Mechanical response of hydronic asphalt pavement under temperature–vehicle coupled load: A finite element simulation and accelerated pavement testing study

Hydronic asphalt pavement (HAP) is an environmentally friendly functional pavement. It has an energy-harvesting function and can emit energy to melt snow in winter. However, the mechanical response characteristics, especially under vehicle-temperature coupled load, and long-term performance of HAP systems remain under-investigated. Motivated by this absence of research, the mechanical response of HAP under vehicle–temperature coupled loading was analyzed using the finite element method. Results indicated that concrete between adjacent pipes bears large tensile stress. Mechanical damage, therefore, is likely to occur in those areas. The effects of parameters, like pipe spacing, embedded depth, inlet fluid temperature, and air temperature, on mechanical response were also studied to determine a more optimized pavement structure. The study conclusions can provide a theoretical basis for universal application and standardized design method of HAP. Furthermore, in-situ testing sections of the aforementioned optimized HAP structure were constructed and their rutting performance was evaluated using the one-third-scale model mobile load simulator (MMLS3) to verify whether its long-term performance can meet the requirements for road durability. Results indicated that the average rutting depth of the HAP structure after 400,000 consecutive loadings was less than 1 mm, which is significantly less than that of the control section without pipes. The pipes in HAP not only enable the conventional pavement to harvest energy and melt snow but also can enhance the rutting resistance performance of the pavement to a certain extent.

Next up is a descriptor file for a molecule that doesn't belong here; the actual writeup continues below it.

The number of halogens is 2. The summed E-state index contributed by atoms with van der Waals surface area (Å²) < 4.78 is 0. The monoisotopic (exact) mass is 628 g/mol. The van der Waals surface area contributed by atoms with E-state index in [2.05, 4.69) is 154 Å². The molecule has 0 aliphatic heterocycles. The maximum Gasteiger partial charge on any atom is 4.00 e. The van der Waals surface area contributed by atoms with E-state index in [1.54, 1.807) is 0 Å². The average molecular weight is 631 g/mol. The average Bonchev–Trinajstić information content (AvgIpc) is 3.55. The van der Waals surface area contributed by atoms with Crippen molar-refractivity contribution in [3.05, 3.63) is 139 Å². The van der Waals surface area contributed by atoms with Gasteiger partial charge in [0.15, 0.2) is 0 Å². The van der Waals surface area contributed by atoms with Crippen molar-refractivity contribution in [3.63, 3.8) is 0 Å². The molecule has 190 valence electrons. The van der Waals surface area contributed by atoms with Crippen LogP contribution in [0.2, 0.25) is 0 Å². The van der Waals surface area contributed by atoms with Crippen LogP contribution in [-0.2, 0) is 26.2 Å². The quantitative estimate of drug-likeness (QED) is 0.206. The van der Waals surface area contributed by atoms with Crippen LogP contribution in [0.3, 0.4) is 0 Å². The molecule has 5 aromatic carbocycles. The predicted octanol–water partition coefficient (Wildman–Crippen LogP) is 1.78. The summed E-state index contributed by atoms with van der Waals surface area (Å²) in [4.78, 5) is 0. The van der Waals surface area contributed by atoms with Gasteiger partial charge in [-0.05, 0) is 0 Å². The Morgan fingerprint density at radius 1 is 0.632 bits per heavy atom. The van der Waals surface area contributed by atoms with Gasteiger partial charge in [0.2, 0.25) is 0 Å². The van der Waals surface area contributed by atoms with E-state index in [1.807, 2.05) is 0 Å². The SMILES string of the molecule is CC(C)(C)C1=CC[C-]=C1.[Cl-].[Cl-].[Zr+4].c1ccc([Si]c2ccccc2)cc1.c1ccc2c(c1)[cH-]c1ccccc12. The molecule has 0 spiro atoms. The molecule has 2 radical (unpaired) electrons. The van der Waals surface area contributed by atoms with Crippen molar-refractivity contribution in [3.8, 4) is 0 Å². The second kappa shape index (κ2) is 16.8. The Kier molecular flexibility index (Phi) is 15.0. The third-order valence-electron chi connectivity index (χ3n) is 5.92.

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  • Accession Number: 01762603
  • Record Type: Publication
  • Files: TRIS
  • Created Date: Dec 24 2020 3:21PM